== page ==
How do our early relationships affect how we react to future breakups? Read More
Hi Robert, I really like this blog. A few years ago I was at a loss as to how to respond to someone who became extremely disrespectful and irrational towards me after a break up. I remember a few days after I broke up with him, being polite and telling him I was very sorry, he confronted me. He basically listed a bunch of garbage faults I didn't have, said that he felt "shunned and ignored," and said that I should be grateful because he had almost invited me out to lunch. I remember I just said, "I broke up with you. I can't deal with this," and then avoided him. To this day, I still feel badly about myself for not standing up to him and calling him on his extensive bs. What do you think, did I do the right thing? Every time I bump into him I want to ask if he would like to ALMOST go out to lunch. (Ironically he also shuns and ignores me when I bump into him and say hello. Which I suppose is common after a breakup.) So what do you think? Does breaking up securely mean not reacting to this sort of garbage? Or should I have called him on it instead of being avoidant?
It's not a wonder codependents have such difficulty ending relationships given early abandonment and attachment issues. Compounding problems are shame, low-self-esteem, and denial. We deny the problems in the relationship or deny that our partner isn't available (or has already emotionally left), because we fear the pain of it and being alone. Then we deny our feelings or make them wrong. We often blame the break-up on ourselves - that somehow we weren't enough. The bad feelings can trigger a shame spiral into despair and hopelessness, rather than realizing the break-up allows us to find someone better suited to our personality and needs. Healing codependency and shame can make an immense difference on the health of our relationships and how we deal with breakups.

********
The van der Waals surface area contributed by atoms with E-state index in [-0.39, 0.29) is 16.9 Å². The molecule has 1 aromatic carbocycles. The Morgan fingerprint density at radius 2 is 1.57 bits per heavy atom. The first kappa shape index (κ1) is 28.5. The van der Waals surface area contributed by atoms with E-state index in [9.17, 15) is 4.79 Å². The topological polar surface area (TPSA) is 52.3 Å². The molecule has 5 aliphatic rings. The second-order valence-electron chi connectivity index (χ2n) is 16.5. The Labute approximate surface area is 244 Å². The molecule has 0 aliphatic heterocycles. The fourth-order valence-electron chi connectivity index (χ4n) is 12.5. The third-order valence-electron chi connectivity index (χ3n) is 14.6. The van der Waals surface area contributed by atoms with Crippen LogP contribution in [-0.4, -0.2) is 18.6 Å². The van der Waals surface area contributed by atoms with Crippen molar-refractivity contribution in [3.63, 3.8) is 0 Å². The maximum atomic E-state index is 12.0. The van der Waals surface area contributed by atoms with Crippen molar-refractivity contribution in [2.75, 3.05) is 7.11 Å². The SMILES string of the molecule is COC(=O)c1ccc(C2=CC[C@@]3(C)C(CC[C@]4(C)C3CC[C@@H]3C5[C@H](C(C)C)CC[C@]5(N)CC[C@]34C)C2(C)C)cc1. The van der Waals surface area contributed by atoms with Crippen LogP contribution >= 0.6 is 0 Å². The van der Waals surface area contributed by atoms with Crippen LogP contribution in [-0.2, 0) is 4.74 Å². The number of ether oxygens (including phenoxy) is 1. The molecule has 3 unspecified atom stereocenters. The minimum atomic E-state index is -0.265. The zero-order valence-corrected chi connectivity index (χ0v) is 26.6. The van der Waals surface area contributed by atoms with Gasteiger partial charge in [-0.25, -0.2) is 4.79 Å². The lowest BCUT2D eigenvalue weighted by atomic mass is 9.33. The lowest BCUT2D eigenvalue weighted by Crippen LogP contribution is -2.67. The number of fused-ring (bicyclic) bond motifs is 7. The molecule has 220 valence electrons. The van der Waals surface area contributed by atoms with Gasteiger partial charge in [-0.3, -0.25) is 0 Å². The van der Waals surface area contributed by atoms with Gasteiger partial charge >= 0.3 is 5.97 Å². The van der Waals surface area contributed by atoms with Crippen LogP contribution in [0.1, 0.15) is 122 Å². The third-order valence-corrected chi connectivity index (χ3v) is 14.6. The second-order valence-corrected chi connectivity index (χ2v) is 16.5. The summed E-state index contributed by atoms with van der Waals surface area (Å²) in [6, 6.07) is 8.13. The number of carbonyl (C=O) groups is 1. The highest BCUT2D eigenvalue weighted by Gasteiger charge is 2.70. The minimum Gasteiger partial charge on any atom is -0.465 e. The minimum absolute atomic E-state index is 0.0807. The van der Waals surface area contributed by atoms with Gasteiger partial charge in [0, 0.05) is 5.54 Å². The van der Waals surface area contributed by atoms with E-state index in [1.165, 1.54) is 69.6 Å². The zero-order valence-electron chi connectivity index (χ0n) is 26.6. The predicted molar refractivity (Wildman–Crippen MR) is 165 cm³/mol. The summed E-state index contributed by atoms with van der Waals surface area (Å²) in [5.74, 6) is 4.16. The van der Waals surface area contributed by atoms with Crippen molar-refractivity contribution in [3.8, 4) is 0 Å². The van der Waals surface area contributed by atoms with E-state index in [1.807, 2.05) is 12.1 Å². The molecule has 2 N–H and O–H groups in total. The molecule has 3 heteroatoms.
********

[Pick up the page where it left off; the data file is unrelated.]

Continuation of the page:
Darlene Lancer, LMFT
Author of Codependency for Dummies
"Like the bonds we form with primary caregivers during early childhood, the connections we form in romantic relationships are derived from patterns of attachment."
Would you not say that those "patterns of attachment" are actually derived from the bonds we form with our primary caregivers? Your sentence seems to suggest that the "patterns of attachment" precede those earliest bonds.
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Robert T. Muller, Ph.D., is a Professor of Psychology at York University, and author of the therapy book, "Trauma and the Avoidant Client."
Who says marriage is where desire goes to die?